It’s important to clarify that all sellers would likely sell to a public company if they had the choice. However, there isn’t always a public company that would be interested in absorbing your business. Then you move to another target — a larger, private company. This is most likely the second-best option for you. If you have exhausted all your options with these two targets, you move onto your third option. Understanding this progression is important because what multiple you receive for your business could be a six multiple if it is sold to a public company, a five multiple if it is sold to a large private company, and a four multiple if sold to a private, individual buyer. This price difference can be large, so this is an important point to understand when talking business Sale Prices.

The Sale Process:

Managing the sale of your business can lead you to choose to list your business on a broker website. As mentioned, I strongly encourage you to seek the advice of a non-benefitting advisor first, who has experienced the business sales process before and understands sale prices, multiples and adjustments. It’s essential to have the proper knowledge base before proceeding with listing your business on a broker sight.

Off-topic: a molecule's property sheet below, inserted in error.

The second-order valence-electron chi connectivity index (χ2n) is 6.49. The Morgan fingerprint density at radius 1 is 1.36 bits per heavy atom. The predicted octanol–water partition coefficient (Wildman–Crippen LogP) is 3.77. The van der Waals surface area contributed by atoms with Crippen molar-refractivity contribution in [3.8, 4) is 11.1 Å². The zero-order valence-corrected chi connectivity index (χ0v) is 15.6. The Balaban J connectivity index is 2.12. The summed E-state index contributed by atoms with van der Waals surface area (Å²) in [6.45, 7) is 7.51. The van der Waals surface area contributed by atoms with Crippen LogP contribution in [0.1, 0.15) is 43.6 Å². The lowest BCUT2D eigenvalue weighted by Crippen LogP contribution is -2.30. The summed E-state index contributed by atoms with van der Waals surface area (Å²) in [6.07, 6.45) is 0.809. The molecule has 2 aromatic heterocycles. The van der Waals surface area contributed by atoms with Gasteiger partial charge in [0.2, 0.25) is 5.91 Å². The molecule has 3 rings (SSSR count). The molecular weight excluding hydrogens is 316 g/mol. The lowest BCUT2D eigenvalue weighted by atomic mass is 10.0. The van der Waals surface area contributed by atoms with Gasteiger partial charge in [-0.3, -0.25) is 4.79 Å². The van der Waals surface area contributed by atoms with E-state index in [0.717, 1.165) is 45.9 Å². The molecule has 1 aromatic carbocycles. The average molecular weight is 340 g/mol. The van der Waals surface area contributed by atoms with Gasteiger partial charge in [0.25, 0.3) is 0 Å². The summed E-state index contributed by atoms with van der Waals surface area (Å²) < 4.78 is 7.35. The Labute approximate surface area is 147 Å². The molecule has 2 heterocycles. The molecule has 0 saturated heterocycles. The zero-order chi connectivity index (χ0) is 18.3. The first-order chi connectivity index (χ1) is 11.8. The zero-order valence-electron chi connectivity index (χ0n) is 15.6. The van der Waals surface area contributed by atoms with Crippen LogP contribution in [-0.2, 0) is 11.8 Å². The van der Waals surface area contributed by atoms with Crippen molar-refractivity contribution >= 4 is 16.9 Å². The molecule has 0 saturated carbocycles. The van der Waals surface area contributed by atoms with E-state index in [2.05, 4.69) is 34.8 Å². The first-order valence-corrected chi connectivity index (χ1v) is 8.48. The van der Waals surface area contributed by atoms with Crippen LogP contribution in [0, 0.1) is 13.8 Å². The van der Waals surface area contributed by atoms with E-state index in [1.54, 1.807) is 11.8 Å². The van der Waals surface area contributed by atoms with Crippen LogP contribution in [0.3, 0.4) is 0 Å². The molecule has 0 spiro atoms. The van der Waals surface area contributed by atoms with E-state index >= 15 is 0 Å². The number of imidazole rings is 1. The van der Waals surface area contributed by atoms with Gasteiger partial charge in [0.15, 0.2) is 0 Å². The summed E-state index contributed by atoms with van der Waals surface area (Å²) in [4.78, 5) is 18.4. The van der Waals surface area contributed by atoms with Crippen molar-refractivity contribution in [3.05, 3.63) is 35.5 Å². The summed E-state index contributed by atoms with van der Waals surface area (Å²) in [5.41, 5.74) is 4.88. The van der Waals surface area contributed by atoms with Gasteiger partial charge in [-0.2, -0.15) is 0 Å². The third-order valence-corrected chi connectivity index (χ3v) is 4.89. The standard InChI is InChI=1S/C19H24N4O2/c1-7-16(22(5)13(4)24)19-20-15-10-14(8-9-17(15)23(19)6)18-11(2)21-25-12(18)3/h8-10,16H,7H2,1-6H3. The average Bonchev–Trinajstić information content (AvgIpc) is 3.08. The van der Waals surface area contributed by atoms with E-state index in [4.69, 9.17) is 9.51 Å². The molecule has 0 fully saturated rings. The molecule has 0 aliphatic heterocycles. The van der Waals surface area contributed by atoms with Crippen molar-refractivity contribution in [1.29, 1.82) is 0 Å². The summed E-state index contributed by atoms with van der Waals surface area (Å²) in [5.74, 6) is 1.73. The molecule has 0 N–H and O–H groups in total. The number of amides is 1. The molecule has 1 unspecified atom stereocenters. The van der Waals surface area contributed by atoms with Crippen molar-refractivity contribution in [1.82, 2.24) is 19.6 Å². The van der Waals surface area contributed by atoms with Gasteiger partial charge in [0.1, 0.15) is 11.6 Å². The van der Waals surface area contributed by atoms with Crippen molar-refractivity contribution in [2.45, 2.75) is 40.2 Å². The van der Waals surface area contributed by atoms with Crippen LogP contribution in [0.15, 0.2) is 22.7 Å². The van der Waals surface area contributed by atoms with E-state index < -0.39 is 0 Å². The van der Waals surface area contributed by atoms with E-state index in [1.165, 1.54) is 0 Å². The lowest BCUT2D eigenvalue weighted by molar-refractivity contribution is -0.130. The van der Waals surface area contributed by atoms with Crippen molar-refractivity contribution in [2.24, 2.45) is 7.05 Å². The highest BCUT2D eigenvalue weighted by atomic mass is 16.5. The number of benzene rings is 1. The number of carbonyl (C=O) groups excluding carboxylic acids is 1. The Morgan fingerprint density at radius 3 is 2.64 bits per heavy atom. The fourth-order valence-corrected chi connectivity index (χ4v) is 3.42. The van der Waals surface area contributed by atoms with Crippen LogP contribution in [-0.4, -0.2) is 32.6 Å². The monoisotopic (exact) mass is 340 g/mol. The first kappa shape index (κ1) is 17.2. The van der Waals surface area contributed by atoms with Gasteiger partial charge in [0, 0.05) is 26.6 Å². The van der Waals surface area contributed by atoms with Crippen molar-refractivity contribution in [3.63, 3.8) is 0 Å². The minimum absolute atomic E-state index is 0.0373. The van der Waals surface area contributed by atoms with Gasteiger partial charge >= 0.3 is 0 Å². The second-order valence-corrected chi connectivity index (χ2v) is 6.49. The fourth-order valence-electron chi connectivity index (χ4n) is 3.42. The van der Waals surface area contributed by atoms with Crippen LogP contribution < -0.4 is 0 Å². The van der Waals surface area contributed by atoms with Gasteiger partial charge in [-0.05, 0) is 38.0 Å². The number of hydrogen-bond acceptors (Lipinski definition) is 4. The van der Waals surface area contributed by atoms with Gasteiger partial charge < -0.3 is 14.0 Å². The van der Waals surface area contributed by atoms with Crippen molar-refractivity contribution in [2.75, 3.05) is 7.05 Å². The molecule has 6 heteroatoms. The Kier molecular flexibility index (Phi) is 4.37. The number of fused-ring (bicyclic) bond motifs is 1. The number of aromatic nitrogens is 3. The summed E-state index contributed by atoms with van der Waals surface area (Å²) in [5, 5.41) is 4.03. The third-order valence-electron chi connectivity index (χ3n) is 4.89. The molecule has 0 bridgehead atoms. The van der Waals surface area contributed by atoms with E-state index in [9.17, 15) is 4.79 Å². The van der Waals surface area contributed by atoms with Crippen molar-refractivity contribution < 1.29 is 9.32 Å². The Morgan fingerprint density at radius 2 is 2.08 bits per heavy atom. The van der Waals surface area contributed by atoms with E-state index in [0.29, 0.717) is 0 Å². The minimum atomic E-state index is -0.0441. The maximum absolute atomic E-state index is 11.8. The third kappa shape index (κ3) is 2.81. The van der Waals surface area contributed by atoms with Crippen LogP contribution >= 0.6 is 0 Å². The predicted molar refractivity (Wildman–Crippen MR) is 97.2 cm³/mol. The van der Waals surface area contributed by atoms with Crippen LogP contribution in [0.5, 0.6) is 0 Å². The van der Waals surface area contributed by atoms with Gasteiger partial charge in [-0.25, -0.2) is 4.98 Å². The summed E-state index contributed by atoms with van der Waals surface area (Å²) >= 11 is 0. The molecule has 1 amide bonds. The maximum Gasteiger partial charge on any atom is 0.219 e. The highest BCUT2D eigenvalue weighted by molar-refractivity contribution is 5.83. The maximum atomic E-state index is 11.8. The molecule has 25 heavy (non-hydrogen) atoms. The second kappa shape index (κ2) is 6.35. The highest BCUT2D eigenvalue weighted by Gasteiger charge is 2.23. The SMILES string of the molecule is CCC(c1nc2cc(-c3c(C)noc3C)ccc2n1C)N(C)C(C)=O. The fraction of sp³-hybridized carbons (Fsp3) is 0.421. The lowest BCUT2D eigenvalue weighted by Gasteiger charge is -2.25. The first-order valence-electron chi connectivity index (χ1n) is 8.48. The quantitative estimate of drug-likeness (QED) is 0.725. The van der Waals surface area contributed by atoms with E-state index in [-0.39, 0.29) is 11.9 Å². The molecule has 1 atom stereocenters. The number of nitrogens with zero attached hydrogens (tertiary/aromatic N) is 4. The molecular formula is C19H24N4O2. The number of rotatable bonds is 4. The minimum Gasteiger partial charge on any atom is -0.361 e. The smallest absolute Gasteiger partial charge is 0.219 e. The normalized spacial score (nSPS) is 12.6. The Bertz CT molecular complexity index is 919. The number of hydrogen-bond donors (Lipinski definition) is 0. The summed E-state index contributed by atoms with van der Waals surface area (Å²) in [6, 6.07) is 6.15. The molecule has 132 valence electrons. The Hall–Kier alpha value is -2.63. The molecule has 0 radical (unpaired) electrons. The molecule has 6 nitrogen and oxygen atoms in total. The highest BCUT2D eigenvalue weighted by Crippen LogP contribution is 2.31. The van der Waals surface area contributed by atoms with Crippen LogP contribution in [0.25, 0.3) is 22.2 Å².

Our Advisory Role:

At 21st Century Bank, our outcome for the sale of a business is to help obtain reasonable, fair and realistic results for both the seller and the buyer. We are here to guide you through the process.

Do we want your business? Sure, we would love to have you as a bank customer, but we instead want to start by being of service and leave it up to you to jump on board if you are pleased with our help. We do not get a commission for helping you sell your business. We simply want to provide thorough advice, possible assistance with connecting you with potential buyers and share any loan program options that could assist the financial sales transaction.

If you have any additional questions, or you are ready to start making plans to sell your business, I would welcome the opportunity to talk with you further.

*(Note: the process outlined in this article refers to small businesses under $3 million, and would not apply to ‘Shark Tank,’ technology (application based), or medical device companies. This article primarily applies to manufacturing, professional/service based, retail merchandise and construction industries).


Jonathan Dolphin, President: Over 20 years of banking experience, with a demonstrated history of building a successful organization through thoughtful planning and a focus on talent acquisition and development. Highly skilled in assisting Small Businesses with their unique lending and strategic planning needs. Proficient in the use of the SBA 504 and 7a loan programs, as well as utilization of Conventional Bank lending programs.

17 Washington Avenue North, Suite 200
Minneapolis, MN. 55401